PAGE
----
BOOK REVIEW | A Violent World: TV News Images of Middle Eastern Terror and War
Issue 1, Spring 2007
Having mainly written on cinema during his career as a lecturer on film and television at Tel Aviv University, Nitzan Ben-Shaul forays into new territory in his most recent book A violent world: TV news images of Middle Eastern terror and war by looking at television news. He sets out to apply cinematic analysis techniques to news without producing an overly deterministic analysis. While recognizing that there are significant differences between film studies and news analysis, he nonetheless finds points of convergence. He uses three major sources: coverage from CNN, the Israeli Broadcasting Authorities’ Channel 1 and Channel 2, and the Palestinian PATV.
Building on a Gramscian notion of hegemony in which elite interests are presented as universally beneficial, he argues that post-modernism, derived from post-Fordist globalization, is the dominant ideology in the US. Inherently de-centered, this core ideology conceals configurations of political economic power. Thus the US can maintain global relations in which peripheral elites engage in “double-talk” aimed at maintaining the autonomy of the state apparatus while enlisting the support of the superpower. These ideologies, he argues, are embedded in television as a medium and news as a format. Thus he rejects a conception which envisages the media progressing inevitably towards objectivity. Rather he argues for a critical media theory which examines the production of dominant ideologies through the media. It is these ideologies, he suggests, which work to legitimate the state apparatus.
Ben-Shaul uses qualitative content analysis to compare three stations’ coverage of two different types of conflicts. First, the “War on Terror,” or what he terms a “direct core-periphery conflict,” and second the Al Aqsa Intifada, an indirect one. Unfortunately he spends the most time analyzing CNN, which has been the subject of numerous content analyses, and the least space analyzing PATV, which has not previously received much scholarly attention.
While the first half of the book lays out his theoretical and epistemological assumptions, the second half seeks to understand how different national news stations cover the same emotionally-charged events, and in this respect he succeeds. He identifies two frames that dominate coverage of violent news by the PATV and the two Israeli channels. The first frame he describes works to devalue the emotional standpoint of the other side and to embed the dominant ideologies of their respective elites. In the Israeli channels, this frame depicts Israelis as besieged victims, and in PATV, it depicts a sense of heroic sacrifice. The second frame is employed to garner support from the American superpower. Yet Ben-Shaul’s analysis of CNN unfortunately outstrips his analysis of Israeli and Palestinian television news coverage.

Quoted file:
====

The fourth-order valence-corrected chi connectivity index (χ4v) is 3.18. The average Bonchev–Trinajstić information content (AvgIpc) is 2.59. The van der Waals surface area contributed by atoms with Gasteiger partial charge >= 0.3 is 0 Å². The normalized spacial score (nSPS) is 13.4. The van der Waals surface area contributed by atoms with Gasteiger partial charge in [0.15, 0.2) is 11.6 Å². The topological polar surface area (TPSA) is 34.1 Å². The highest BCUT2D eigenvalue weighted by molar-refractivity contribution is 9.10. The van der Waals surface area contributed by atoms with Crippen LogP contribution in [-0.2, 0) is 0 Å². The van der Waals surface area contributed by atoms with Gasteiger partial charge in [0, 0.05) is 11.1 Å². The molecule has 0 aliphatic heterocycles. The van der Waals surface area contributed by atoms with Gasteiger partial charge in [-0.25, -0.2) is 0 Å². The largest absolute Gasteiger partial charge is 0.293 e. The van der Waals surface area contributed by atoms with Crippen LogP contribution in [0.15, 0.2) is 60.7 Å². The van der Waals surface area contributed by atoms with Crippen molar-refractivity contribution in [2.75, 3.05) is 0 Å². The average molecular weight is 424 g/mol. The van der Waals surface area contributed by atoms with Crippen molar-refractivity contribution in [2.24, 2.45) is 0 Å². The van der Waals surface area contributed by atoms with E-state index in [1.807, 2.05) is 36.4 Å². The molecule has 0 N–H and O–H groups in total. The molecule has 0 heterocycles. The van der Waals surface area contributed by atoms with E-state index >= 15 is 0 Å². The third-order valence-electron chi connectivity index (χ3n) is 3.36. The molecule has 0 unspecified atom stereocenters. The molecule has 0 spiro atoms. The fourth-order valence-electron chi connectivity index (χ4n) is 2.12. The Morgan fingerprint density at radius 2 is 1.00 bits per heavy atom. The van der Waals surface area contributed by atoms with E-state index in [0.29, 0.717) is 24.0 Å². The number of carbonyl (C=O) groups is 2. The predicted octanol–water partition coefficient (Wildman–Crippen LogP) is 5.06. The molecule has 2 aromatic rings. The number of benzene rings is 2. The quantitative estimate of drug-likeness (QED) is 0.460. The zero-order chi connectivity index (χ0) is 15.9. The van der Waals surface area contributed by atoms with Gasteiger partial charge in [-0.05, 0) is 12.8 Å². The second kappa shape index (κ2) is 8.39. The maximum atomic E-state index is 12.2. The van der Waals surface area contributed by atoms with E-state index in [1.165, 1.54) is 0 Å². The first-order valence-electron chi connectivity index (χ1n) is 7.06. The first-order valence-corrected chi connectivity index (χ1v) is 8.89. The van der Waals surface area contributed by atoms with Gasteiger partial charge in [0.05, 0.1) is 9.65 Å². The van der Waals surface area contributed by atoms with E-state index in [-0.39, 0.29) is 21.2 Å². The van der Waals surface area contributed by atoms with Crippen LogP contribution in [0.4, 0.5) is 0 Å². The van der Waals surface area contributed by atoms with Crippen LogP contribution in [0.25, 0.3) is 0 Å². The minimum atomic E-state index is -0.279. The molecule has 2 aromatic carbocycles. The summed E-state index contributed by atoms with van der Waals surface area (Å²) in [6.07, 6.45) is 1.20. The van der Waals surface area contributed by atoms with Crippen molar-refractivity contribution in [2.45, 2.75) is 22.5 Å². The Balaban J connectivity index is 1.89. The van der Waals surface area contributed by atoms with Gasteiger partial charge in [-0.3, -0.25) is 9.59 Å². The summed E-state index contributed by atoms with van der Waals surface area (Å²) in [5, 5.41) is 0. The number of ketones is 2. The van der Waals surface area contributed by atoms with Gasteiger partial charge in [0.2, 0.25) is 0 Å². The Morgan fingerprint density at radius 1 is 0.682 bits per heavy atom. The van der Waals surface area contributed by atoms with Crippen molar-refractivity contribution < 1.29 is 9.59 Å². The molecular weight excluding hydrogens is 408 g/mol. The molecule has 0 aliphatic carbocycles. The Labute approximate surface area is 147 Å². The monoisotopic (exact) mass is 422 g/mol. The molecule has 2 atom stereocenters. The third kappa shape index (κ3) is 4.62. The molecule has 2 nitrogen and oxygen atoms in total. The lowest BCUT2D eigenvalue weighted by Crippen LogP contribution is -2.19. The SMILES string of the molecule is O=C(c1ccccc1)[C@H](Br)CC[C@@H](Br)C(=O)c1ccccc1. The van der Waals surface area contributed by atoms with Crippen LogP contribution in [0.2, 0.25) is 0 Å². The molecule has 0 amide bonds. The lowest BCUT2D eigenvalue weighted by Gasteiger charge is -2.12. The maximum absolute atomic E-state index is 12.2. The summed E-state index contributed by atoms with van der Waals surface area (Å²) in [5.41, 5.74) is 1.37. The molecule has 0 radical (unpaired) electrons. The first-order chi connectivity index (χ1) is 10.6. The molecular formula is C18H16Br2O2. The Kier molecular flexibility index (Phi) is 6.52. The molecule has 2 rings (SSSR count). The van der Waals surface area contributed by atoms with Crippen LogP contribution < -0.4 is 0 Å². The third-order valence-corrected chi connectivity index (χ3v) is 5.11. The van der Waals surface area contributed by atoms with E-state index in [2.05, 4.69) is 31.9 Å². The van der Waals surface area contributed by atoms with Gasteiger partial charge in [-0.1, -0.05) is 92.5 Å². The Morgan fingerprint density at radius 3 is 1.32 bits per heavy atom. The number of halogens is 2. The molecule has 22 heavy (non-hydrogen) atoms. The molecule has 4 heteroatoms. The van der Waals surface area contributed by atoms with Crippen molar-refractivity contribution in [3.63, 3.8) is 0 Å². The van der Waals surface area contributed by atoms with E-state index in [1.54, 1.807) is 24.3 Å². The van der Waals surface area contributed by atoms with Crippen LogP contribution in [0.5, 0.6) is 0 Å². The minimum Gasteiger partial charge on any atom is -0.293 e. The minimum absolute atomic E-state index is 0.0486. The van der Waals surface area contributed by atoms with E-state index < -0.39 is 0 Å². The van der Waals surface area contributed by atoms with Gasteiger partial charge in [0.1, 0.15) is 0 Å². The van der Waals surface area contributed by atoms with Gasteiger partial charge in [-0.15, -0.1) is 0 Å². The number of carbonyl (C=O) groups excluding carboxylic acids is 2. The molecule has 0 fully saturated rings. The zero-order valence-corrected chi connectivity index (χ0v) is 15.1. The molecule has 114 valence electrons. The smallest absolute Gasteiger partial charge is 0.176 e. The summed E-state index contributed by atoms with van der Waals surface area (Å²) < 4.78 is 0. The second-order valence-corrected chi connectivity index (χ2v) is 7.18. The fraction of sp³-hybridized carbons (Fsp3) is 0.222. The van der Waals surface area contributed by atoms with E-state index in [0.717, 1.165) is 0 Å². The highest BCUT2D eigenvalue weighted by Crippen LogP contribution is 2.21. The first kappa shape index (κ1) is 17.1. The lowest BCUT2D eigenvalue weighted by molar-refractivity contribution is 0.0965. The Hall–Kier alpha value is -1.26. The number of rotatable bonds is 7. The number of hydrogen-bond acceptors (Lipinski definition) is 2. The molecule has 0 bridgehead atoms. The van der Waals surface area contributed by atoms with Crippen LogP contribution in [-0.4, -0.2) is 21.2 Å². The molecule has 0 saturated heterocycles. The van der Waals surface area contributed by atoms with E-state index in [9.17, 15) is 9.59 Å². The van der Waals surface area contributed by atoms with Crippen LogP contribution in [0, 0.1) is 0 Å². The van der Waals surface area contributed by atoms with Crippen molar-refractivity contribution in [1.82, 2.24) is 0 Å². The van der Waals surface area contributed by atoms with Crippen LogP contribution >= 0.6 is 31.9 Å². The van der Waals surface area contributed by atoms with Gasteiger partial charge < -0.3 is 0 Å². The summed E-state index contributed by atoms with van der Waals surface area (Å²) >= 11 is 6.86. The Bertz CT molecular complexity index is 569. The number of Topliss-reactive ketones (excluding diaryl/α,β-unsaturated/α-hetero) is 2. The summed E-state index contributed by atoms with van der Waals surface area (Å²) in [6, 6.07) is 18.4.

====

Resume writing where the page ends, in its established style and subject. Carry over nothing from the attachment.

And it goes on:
After identifying these potent frames, however, he jumps to the conclusion that they support the production of a post-Fordist globalization discourse in which the ideologies of core (American) elites and dependent peripheral elites (Israeli and Palestinian) are embedded. The conceptual overreaching from micro-frames to macro-processes is not fully explicated, leaving the two feeling disjointed. Nonetheless Ben-Shaul makes some interesting and rather unpopular insights into news coverage of violent events, such as the American coverage of the September 11 attacks and the War on Terror, the Palestinian advocacy of martyrdom for children, and the Israeli coverage of its military campaigns against civilians. In his analysis of CNN’s coverage of the Bin Laden tapes, for example, he describes how the audiovisual content of the tapes betrayed the perspective presented by the reporter, a reflection of the dominant elite ideology promoted by administration officials that the US faced a dangerously sophisticated global enemy. On PATV, the ideology of martyrdom (shahada), which can be traced back to radical Islamic movements, is explicitly intertwined with religious and national symbols appropriated by Arafat and the secular Palestinian Authority.
One of his most interesting findings is that Israeli television covers terrorist attacks within Israel differently from those on settlers. Coverage of suicide bombing attacks in Israel are frantic and chaotic, promoting the idea of the unity of Israelis across ethnic and political lines, and are framed as the work of evil Palestinians who can have no possible motive other than anti-Semitism and hate. Settlers, however, are portrayed as outsiders and attacks against them are covered in a similar way to Palestinian attacks on military targets. This audiovisual coverage apparently “contradicts the settlers’ constant appropriation of the siege ideology to justify their messianic territorial interests.”
For its willingness to take on and expose the dominant elite ideologies, this book deserves credit. Though not written for a general audience, specialists who can wade through the dense language, dependent clauses and compound strings of adjectives that clutter this book will discover some interesting insights into the ways audiovisual choices in news coverage provoke certain responses. The book is a valuable contribution to comparative media analysis and specifically to studies of Palestinian television, which have been few and far between.
Courtney C. Radsch is the Arab Media & Society book reviews editor. She is also a freelance journalist and blogger who is pursuing her PhD in International Communication at American University in Washington, D.C. where she is writing her dissertation about the Arab media's impact on politics.